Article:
Seaflower Pelagic guaranteed quota slashed to 43%
By Hilary Mare and Rosalia David
A recent decision by the government to move towards termination of the N$20 billion deal that established Seaflower Pelagic Processing – a partnership between the state-owned fishing company Fishcor and African Selection Fishing – has put the factory on the brink of collapse with at least 600 employees already sent packing.
In its establishment, the partnership was guaranteed 50 000mt of the pelagic fish species for 15 years by the Ministry of Fisheries and Marine Resources in a notice published in the Government Gazette of May 15 2017.
With Seaflower Pelagic Processing now roped in at the centre of an alleged money laundering ‘fishrot’ scandal, Confidente confirms that the company only received 43 percent of the guaranteed quota leading to a halt in operations at the pelagic processing factory and subsequently, massive job losses.
This month the company notified 600 fixed-term contractors who were working at the freezing plant that their contracts are terminated effective June 30 and 22 permanent employees were retained on operational requirements with hefty pay cuts, for 3 months, while they are also subject to retrenchment in that period.
The drive to recruit 450 employees for the cannery department has also been put on halt.
“Shareholders are battling to get this fixed and we are committed to employ all workers permanently upon rectification of our 50 000 tons allocation as per Gazette,” general manager of Sea Flower Pelagic in Walvis Bay, Adolf Burger told Confidente this week adding that 1 100 employees in an industry that employs a total of 17 000 is too big a number to ignore and that they will continue to fight for employees.
The existing onshore pelagic processing factory is over 14 000 sqm is an under-roof facility to the value of approximately N$470 million.
The capital injection of the project included N$160 million from Fishcor that was used to purchase the land where the factory is built and N$560 million from African Selection Fishing (Namibia) (Pty) Ltd, which was used on the factory (N$260 million) and vessels (N$250 million). The equity ratios were 40 percent for Fishcor and 60 percent for African Selection Fishing (Namibia).
A Cabinet decision seen by Confidente shows that government allocated 21 667 mt of the 50 000mt to Seaflower Pelagic Processing for this fishing season to preserve some jobs pending finalisation of the solution being looked at regarding the joint venture.
“This is not sufficient for the factory which has a capacity of 100 000 tons but was built for a minimum quota of 50 000 tons,” Burger said adding that a petition signed by many of the workers had been delivered to Erongo Governor, Neville Andre last week.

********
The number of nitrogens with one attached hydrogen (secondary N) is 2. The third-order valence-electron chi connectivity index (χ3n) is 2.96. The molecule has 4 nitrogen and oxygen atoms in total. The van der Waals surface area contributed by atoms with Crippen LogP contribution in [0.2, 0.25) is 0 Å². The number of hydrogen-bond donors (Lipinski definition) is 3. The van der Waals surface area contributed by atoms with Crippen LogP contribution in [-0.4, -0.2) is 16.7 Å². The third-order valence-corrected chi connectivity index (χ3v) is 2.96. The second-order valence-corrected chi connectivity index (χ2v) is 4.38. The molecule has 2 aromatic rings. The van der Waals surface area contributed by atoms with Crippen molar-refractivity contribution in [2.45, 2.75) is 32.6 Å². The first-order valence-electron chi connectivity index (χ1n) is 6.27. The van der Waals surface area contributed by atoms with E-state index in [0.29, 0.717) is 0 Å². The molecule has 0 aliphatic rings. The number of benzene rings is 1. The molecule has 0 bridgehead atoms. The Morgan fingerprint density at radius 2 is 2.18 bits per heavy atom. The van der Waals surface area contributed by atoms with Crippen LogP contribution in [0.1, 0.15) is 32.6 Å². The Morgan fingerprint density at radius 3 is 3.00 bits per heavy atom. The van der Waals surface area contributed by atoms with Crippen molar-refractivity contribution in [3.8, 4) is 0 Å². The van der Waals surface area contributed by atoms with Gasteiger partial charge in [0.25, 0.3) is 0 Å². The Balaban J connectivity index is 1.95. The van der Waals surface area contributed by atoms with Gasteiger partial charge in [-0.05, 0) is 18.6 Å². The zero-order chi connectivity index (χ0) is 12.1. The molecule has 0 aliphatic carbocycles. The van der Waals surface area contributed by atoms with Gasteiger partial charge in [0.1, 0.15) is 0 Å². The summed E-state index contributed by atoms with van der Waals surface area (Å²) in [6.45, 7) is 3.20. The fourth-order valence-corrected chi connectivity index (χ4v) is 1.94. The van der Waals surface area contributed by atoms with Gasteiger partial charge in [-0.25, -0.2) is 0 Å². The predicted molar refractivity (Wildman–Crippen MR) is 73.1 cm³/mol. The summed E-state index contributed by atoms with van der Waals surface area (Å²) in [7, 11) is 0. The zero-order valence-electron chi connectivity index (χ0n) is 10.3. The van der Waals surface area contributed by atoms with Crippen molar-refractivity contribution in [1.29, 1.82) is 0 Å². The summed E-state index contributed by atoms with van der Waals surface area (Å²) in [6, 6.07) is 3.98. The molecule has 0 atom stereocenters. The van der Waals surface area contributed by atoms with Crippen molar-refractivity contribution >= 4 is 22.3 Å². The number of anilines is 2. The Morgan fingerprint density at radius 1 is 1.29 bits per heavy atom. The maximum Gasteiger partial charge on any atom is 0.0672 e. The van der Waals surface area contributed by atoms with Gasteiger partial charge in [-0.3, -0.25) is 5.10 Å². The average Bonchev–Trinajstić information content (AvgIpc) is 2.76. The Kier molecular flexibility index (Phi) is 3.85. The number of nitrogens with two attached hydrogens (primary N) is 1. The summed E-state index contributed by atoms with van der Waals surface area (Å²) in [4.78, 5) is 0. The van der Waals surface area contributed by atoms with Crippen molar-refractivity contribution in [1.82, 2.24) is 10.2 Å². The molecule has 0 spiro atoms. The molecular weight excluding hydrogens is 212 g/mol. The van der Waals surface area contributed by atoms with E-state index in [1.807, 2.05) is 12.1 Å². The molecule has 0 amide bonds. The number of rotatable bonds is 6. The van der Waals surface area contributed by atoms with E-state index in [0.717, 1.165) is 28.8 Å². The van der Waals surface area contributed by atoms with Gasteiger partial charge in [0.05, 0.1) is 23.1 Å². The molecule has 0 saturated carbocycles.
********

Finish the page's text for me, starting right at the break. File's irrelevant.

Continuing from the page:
“I will be meeting the management next week,” Andre told Confidente when asked what he intended to do with the petition.
Quizzed on why the government had backtracked on its deal to guarantee a sufficient quota for the factory, Public Enterprise Minister, Leon Jooste said: “We are looking into this matter and will only be in a position to respond once we have concluded consultations.”
Haunted by Fishrot
Having five directors in its inception which included former Fishcor board chairperson James Hatuikulipi and former Fishcor CEO, Mike Nghipunya – both now arrested over the Fishrot scandal – Seaflower Pelagic Processing has been haunted by the sins of its former board members.
Apart from these two, Africa Selection was represented by former Justice Minister Sacky Shanghala’s lawyer, Marén de Klerk, Angolan-based South African accountant Johannes Augustinus Breed and South African economist Adriaan Jacobus Louw.
It has been reported by The Namibian that African Selection Namibia was initially majority-owned by Adriaan Jacobus Louw, with a 62 percent stake. Other shareholders were De Klerk’s Celax Investments Number One (33 percent) and Angolan-based African Selection Trust (5 percent).
De Klerk who was wanted by the Anti-Corruption Commission for his links to N$90 million paid out in dubious transactions from Fishcor, resigned as a director of Seaflower and African Selection Fishing on January 15 this year.
Africa Selection Trust operates as a discretionary trust, meaning the beneficiaries are unknown.
“We had absolutely nothing to do with the Fishrot scandal and this is why we have requested an independent forensic report. The fact that there were Fishrot accused people on our board does not make us guilty of anything,” Burger said.